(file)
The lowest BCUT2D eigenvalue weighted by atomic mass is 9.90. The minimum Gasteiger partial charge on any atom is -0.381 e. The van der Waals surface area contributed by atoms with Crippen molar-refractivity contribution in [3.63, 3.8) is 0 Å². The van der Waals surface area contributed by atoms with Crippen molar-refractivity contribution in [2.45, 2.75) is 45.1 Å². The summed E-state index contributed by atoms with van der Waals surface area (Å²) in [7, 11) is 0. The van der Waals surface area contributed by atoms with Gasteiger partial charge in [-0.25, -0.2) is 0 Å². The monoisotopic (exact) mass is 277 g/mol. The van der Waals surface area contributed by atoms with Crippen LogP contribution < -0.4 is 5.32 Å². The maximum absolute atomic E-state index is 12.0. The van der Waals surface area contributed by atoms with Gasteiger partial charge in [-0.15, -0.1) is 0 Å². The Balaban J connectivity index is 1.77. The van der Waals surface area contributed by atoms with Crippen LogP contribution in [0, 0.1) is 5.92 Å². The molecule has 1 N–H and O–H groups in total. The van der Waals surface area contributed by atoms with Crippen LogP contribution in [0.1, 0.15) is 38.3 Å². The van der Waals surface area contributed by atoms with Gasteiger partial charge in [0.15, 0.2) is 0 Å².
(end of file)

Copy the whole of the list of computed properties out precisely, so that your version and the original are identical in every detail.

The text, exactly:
The lowest BCUT2D eigenvalue weighted by atomic mass is 9.90. The minimum Gasteiger partial charge on any atom is -0.381 e. The van der Waals surface area contributed by atoms with Crippen molar-refractivity contribution in [3.63, 3.8) is 0 Å². The van der Waals surface area contributed by atoms with Crippen molar-refractivity contribution in [2.45, 2.75) is 45.1 Å². The summed E-state index contributed by atoms with van der Waals surface area (Å²) in [7, 11) is 0. The van der Waals surface area contributed by atoms with Gasteiger partial charge in [-0.25, -0.2) is 0 Å². The monoisotopic (exact) mass is 277 g/mol. The van der Waals surface area contributed by atoms with Crippen LogP contribution < -0.4 is 5.32 Å². The maximum absolute atomic E-state index is 12.0. The van der Waals surface area contributed by atoms with Gasteiger partial charge in [-0.15, -0.1) is 0 Å². The Balaban J connectivity index is 1.77. The van der Waals surface area contributed by atoms with Crippen LogP contribution in [0, 0.1) is 5.92 Å². The molecule has 1 N–H and O–H groups in total. The van der Waals surface area contributed by atoms with Crippen LogP contribution in [0.1, 0.15) is 38.3 Å². The van der Waals surface area contributed by atoms with Gasteiger partial charge in [0.15, 0.2) is 0 Å².